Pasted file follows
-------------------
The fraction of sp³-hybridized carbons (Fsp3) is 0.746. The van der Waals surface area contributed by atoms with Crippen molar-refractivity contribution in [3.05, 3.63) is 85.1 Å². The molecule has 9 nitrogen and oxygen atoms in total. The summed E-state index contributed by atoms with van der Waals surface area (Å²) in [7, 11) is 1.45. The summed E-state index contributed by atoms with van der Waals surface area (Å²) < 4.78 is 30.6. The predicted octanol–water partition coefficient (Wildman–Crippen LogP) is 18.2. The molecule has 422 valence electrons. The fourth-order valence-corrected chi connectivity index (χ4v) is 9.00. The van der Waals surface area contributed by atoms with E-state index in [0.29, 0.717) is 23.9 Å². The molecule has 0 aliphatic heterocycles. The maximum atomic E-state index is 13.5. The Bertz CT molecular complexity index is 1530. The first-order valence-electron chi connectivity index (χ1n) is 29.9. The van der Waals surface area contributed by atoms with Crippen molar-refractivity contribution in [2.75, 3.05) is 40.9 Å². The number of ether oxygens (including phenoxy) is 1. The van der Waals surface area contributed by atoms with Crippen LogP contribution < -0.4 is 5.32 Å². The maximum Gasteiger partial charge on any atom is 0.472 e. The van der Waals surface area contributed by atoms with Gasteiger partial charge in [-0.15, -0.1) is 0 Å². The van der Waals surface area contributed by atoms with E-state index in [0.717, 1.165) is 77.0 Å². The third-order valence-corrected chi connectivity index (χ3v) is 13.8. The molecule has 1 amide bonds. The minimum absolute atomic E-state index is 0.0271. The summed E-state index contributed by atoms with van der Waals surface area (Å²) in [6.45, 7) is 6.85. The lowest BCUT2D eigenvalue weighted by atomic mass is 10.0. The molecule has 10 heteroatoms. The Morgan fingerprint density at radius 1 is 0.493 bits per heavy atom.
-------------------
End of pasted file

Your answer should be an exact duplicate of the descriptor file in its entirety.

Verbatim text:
The fraction of sp³-hybridized carbons (Fsp3) is 0.746. The van der Waals surface area contributed by atoms with Crippen molar-refractivity contribution in [3.05, 3.63) is 85.1 Å². The molecule has 9 nitrogen and oxygen atoms in total. The summed E-state index contributed by atoms with van der Waals surface area (Å²) in [7, 11) is 1.45. The summed E-state index contributed by atoms with van der Waals surface area (Å²) < 4.78 is 30.6. The predicted octanol–water partition coefficient (Wildman–Crippen LogP) is 18.2. The molecule has 422 valence electrons. The fourth-order valence-corrected chi connectivity index (χ4v) is 9.00. The van der Waals surface area contributed by atoms with E-state index in [0.29, 0.717) is 23.9 Å². The molecule has 0 aliphatic heterocycles. The maximum atomic E-state index is 13.5. The Bertz CT molecular complexity index is 1530. The first-order valence-electron chi connectivity index (χ1n) is 29.9. The van der Waals surface area contributed by atoms with Crippen molar-refractivity contribution in [2.75, 3.05) is 40.9 Å². The number of ether oxygens (including phenoxy) is 1. The van der Waals surface area contributed by atoms with Crippen LogP contribution < -0.4 is 5.32 Å². The maximum Gasteiger partial charge on any atom is 0.472 e. The van der Waals surface area contributed by atoms with Gasteiger partial charge in [-0.15, -0.1) is 0 Å². The van der Waals surface area contributed by atoms with E-state index in [0.717, 1.165) is 77.0 Å². The third-order valence-corrected chi connectivity index (χ3v) is 13.8. The molecule has 1 amide bonds. The minimum absolute atomic E-state index is 0.0271. The summed E-state index contributed by atoms with van der Waals surface area (Å²) in [6.45, 7) is 6.85. The lowest BCUT2D eigenvalue weighted by atomic mass is 10.0. The molecule has 10 heteroatoms. The Morgan fingerprint density at radius 1 is 0.493 bits per heavy atom.